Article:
FTSE 100 dividend payments continue to outpace cuts and cancellations in March

Russ Mould
1 April 2021

“Next may have disappointed a few optimistic analysts who had expected the retailer to declare a full-year dividend but in March the number of UK-listed firms that made or restored payments to investors once more comfortably exceeded those who cut them,” says Russ Mould, AJ Bell Investment Director.

“Payment declarations came to £7.2 billion, while a further £0.7 billion worth of dividends were restored, against just £0.3 billion of cuts. Royal Mail also flagged it would declare a one-off dividend of 10p a share, worth some £100 million, alongside its full-year results in May.

“The aggregate of dividends paid and restored now exceeds the value of those cut or cancelled since COVID-19 swept around the world by £14.7 billion, or nearly 30%, to suggest that companies really do feel the worst may be behind us, in terms of the pandemic and the economic downturn.

 

UK dividend payments

 

£ million

£ million

£ million

£ million

 

CUT

KEPT

RESTORED

Kept + restored

Mar-20

15,217

1,020

0

1,020

Apr-20

10,967

8,423

0

8,423

May-20

5,012

3,674

0

3,674

Jun-20

638

1,967

0

1,967

Jul-20

5,216

6,791

1,105

7,896

Aug-20

4,148

3,294

1,314

4,608

Sep-20

1,191

582

605

1,187

Oct-20

4,243

2,011

133

2,144

Nov-20

776

4,793

609

5,402

Dec-20

412

240

155

395

Jan-21

27

1,141

91

1,232

Feb-21

2,712

14,590

5,205

19,795

Mar-21

307

7,182

706

7,888

 

 

 

 

 

2020

47,820

32,795

3,921

36,716

2021 to date

3,047

22,915

6,001

28,917

TOTAL

50,867

55,710

9,922

65,633

Source: Company accounts

“Share buyback activity picked up, too, putting a little more cash in investors’ pockets. A dozen companies announced new buybacks schemes in March, with a value of £2.2 billion. That included four FTSE 100 firms – NatWest, Sage, Ferguson and CRH – and buybacks with a value of £3.6 billion have already been declared in 2021 overall.

“Uncertainty over new waves of the virus in Europe mean the scenario of a robust economic recovery is by no means certain to play out, while the base for comparison on a year-on-year basis is about to reach its softest point. 

“Dividend cuts peaked last March as firms responded swiftly to the pandemic and the bulk of the damage, from the narrow perspective of investors, had been done by July. 

“The comparisons will get tougher from there and investors will then be back to measuring not whether a firm has cut, kept or restored a payment but how distributions measure up to analysts’ forecasts – not that the absence of a dividend appears to be doing Next any harm today, in the wake of the retailer’s latest profit forecast upgrade, which will help to give some basis to analysts’ estimates for dividends in the year to January 2022.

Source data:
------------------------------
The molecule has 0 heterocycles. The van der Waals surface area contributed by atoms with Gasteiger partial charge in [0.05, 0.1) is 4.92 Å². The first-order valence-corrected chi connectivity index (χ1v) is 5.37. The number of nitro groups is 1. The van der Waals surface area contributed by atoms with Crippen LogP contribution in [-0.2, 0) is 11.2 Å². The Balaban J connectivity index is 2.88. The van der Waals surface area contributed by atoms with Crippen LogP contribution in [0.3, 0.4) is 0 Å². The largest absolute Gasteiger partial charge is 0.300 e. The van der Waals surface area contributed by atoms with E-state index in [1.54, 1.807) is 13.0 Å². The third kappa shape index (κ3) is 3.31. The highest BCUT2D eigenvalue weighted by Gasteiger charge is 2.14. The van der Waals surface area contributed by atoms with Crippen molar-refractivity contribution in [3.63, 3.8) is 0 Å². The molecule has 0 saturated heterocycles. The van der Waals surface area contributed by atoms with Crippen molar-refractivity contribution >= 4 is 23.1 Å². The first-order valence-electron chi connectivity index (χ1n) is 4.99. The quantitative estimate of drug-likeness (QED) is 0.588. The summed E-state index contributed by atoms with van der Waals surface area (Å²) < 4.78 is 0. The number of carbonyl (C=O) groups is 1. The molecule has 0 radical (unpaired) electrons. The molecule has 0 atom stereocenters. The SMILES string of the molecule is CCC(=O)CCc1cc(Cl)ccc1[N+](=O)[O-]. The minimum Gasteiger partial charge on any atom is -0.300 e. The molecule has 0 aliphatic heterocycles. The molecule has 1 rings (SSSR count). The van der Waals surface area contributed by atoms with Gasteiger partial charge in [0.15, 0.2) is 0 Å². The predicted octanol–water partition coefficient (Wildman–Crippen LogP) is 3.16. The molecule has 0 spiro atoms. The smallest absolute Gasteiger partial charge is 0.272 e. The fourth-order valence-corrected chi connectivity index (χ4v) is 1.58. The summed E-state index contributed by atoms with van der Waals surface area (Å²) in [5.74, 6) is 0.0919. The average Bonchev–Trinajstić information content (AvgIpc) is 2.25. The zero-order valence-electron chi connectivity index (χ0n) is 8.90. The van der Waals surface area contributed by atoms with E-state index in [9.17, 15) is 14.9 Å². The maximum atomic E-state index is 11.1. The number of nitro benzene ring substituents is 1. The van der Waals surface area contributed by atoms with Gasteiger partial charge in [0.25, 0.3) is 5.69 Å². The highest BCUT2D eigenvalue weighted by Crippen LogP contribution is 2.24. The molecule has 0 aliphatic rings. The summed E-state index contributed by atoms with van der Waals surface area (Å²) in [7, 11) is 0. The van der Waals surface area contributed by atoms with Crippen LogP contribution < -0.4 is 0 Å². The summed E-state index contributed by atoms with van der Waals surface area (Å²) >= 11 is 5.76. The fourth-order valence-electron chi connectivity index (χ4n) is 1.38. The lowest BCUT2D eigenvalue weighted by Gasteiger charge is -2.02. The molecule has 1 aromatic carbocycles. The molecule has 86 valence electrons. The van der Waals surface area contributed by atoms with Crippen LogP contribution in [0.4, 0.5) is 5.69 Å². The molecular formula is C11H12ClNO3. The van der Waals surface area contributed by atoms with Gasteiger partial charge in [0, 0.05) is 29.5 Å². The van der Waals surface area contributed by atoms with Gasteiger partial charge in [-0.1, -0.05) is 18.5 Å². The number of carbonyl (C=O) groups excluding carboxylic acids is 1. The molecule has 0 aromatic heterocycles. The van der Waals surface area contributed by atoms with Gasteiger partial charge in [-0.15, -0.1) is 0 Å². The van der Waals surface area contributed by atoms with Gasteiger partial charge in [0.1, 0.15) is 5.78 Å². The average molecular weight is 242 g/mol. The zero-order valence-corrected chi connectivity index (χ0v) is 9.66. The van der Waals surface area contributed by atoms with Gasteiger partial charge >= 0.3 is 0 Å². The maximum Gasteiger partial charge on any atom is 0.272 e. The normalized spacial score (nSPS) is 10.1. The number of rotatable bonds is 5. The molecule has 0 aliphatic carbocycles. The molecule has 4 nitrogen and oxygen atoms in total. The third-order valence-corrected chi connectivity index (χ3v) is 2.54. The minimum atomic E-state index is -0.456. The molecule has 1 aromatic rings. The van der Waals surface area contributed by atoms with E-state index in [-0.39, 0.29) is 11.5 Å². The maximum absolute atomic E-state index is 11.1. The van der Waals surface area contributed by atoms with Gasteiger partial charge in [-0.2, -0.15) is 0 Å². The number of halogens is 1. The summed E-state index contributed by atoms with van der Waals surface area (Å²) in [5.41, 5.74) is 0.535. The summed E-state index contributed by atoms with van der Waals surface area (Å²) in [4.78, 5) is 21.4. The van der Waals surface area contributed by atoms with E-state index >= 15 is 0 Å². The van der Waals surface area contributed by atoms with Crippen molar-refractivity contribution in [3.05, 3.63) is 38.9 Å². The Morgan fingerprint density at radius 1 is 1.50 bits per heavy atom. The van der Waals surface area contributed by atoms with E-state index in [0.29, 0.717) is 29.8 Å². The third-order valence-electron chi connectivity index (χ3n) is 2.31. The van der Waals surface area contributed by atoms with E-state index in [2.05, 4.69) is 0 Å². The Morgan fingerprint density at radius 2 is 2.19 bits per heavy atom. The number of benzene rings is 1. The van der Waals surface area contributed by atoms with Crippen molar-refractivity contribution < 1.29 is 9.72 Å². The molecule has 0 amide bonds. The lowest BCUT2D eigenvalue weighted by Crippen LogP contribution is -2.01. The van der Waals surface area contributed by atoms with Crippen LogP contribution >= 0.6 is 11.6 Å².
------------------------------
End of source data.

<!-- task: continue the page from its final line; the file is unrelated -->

Source: Company accounts, Marketscreener, consensus analysts’ forecasts

“However, even the consensus forecast for Next’s 2022 dividend of 169p a share means the retailer is not a huge contributor to the overall pay-out pot from the FTSE 100. If Next does make such a payment, it would be worth just over £200 million, compared to the current aggregate consensus forecast from the FTSE 100 of £74.3 billion in dividends for 2021.

 
Source: Company accounts, Marketscreener, consensus analysts’ forecasts

“Next is currently expected by analysts to be the sixtieth biggest payer in 2021. The top ten between them forecast to provide 49% of the total and the top 20 some 69%, so when it comes to measuring the overall yield of the FTSE 100, these are the names that must be watched most closely.

 

2021 E

 

Dividend (£ million)

Dividend yield (%)

Dividend cover (x)

Rio Tinto

7,035

10.1%

1.30x

British American Tobacco

4,979

8.1%

1.58x

Royal Dutch Shell

3,994

3.4%

1.87x

GlaxoSmithKline

3,982

6.1%

0.89x

Unilever

3,883

3.7%

1.28x

BHP Group

3,424

7.6%

1.21x

HSBC

3,229

3.8%

1.45x

BP

3,058

4.8%

1.24x

AstraZeneca

2,648

2.8%

1.29x

Vodafone

2,074

5.5%

0.89x

Anglo American

1,964

4.8%

2.64x

National Grid

1,789

5.9%

1.15x

Glencore

1,536

4.0%

2.25x

Diageo

1,501

2.1%

1.59x

NatWest Group

1,332

5.9%

0.73x

Imperial Brands

1,322

9.8%

1.29x

Reckitt Benckiser

1,243

2.8%

1.64x

Legal and General

1,074

6.2%

1.67x

Lloyds

1,063

3.6%

2.00x

RELX

944

2.8%

1.39x

Source: Consensus analysts’ forecasts, Marketscreener, Refinitiv data

“Miners, banks and consumer staples dominate, although the oils still have a major role to play. Although Unilever, Reckitt Benckiser and Diageo should offer a welcome degree of predictability, the other three could all do with a strong economic recovery, if there are any stumbles along the way then perhaps those investors who are seeking income from UK equities will start to become more nervous again, even if the first three months of 2021 have offered them much encouragement, as well as welcome cash.”

Russ Mould
Investment Director

Russ Mould’s long experience of the capital markets began in 1991 when he became a Fund Manager at a leading provider of life insurance, pensions and asset management services. In 1993 he joined a prestigious investment bank, working as an Equity Analyst covering the technology sector for 12 years. Russ eventually joined Shares magazine in November 2005 as Technology Correspondent and became Editor of the magazine in July 2008. Following the acquisition of Shares' parent company, MSM Media, by AJ Bell Group, he was appointed as AJ Bell’s Investment Director in summer 2013.

Contact details

Mobile: 07710 356 331
Email: russ.mould@ajbell.co.uk

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